Yes, You Can Manage Your Own Social Media Marketing
Many contemporary companies have turned over their social media marketing to an internal employee who may or may not have training in marketing or in social media. These folks are tasked with making regular social media posts because the company does not have the interest or the funds to hire an outside firm, and it seems easier to have someone on the inside updating the accounts. But for an employee without marketing training or social media training, this task can be quite intimidating. They may be making regular posts and seeing little engagement, which can make company leadership wonder 1. If social media marketing is worth the time and effort and 2. Whether the employee is doing his/her job well. The employee no doubt wants to make effective posts, but the truth is, many just aren’t equipped to do it.
Take heart, social media managers, you’re doing fine. We understand that there’s a lot that goes in to managing social media accounts. There are a lot of reasons your posts may not be getting the attention they deserve, and a little planning and research will help you make the most of your efforts.
If you have time, do a little research into the following concepts:
- Which platforms work best for your industry? Not all social media outlets (Facebook, Twitter, Instagram, YouTube, etc.) are appropriate for every kind of business. Which ones are your competitors using? A simple Google search will probably return lots of articles about using social media marketing in your field.
- Don’t be shy about visiting competitor accounts to see what they’re doing. You can tell if their efforts are successful by comparing how many Likes, Shares, Retweets, and so on they get with your own posts. If they’re consistently getting more activity on their social accounts than you are, ask yourself what their customers find satisfying about their posts and try to emulate those kinds of posts yourself. For example, if others in your industry are getting a lot of traction from their pictures, ask yourself what subjects they’re taking photos of that seem so popular. Also, what’s the quality of their pictures? Are you taking blurry smartphone pictures? Beef up your camera knowledge and work at taking better pictures.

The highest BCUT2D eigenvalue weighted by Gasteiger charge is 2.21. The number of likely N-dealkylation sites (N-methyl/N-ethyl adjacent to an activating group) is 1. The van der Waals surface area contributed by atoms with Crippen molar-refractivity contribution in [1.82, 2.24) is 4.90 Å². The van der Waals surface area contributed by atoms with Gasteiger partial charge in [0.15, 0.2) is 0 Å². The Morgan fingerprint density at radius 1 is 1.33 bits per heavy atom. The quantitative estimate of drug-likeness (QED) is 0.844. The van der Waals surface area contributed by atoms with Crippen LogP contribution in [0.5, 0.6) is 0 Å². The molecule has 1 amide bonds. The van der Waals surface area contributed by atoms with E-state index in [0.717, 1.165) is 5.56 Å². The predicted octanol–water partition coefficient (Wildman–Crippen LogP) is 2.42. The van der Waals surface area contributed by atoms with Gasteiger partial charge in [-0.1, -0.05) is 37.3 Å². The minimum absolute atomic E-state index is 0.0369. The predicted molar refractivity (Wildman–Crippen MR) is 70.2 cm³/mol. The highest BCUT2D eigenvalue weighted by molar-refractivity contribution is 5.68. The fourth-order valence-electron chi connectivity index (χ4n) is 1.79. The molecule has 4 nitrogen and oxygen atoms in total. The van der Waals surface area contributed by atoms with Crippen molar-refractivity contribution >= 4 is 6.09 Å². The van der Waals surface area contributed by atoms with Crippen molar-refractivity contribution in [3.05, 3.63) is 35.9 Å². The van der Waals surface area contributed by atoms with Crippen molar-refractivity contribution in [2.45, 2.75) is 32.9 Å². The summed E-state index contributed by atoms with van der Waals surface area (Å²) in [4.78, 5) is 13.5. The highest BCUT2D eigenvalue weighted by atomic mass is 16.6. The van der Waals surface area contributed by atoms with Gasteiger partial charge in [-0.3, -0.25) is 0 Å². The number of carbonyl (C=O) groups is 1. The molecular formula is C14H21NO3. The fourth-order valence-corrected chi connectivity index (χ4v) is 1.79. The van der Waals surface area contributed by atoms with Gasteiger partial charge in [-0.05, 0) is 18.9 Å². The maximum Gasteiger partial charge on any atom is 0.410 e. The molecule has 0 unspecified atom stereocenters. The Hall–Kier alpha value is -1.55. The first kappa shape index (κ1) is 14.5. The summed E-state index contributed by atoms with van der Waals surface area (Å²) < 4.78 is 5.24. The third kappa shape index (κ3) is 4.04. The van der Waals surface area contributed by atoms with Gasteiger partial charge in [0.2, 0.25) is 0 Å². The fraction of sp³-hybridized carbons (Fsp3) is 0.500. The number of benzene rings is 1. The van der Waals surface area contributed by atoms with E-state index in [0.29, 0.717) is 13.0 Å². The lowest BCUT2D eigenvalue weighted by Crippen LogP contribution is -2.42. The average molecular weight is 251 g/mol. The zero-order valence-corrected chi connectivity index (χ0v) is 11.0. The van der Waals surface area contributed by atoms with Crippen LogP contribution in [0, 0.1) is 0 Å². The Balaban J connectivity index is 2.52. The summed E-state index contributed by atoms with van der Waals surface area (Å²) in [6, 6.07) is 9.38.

- How much are you posting? It’s better to spread your posts out than to post several times a day (excepting Twitter – when it’s good to post several times a day.) Don’t post three times on Facebook one morning, wait three days, and post another three times. It would be much more effective to post once a day at a peak time.
- What times are you posting? There are peak hours when your customers are online. 10 a.m. is almost always going to be a rotten time to post. 4 p.m. is probably much better. Do a little research to find out which are the best times to post for the platforms you’re using. When you post matters a great deal for how many people see your posts. If you can’t post at peak times, almost all social platforms have ways to schedule posts in advance so you can create a post and it will go live at an optimum time. Facebook has this feature built in, or you can use a tool like Hootsuite to schedule Tweets, LinkedIn updates, etc.
- Have you considered paying to promote your posts? All the major platforms prioritize posts which get the most clicks, Likes, Shares, and so on. If you’re not seeing many interactions, your posts are probably only being seen by a fraction of your followers. If you pay a small amount to promote an important or especially relevant message, your post will be seen by many more people and most likely get much more attention. Talk to company leadership about paying to promote occasionally. Even $5 a day for a week can be useful. Tell them it’s just like any kind of marketing – occasionally you have to pay for it to be effective.
You don’t have to be a social media guru to manage your social accounts. Of course, if your leadership team really wants to see better results than you can give them, suggest they look into an agency like D. Cohn Communications to ensure they’re getting the most from their social marketing. If they’re committed to having someone internal manage the social media, but would like help creating a marketing plan and guidelines, we do that too. We also do training for those tasked with maintaining social media. If we can help you take care of your own social media better, we’re happy to do so. Just give us a call.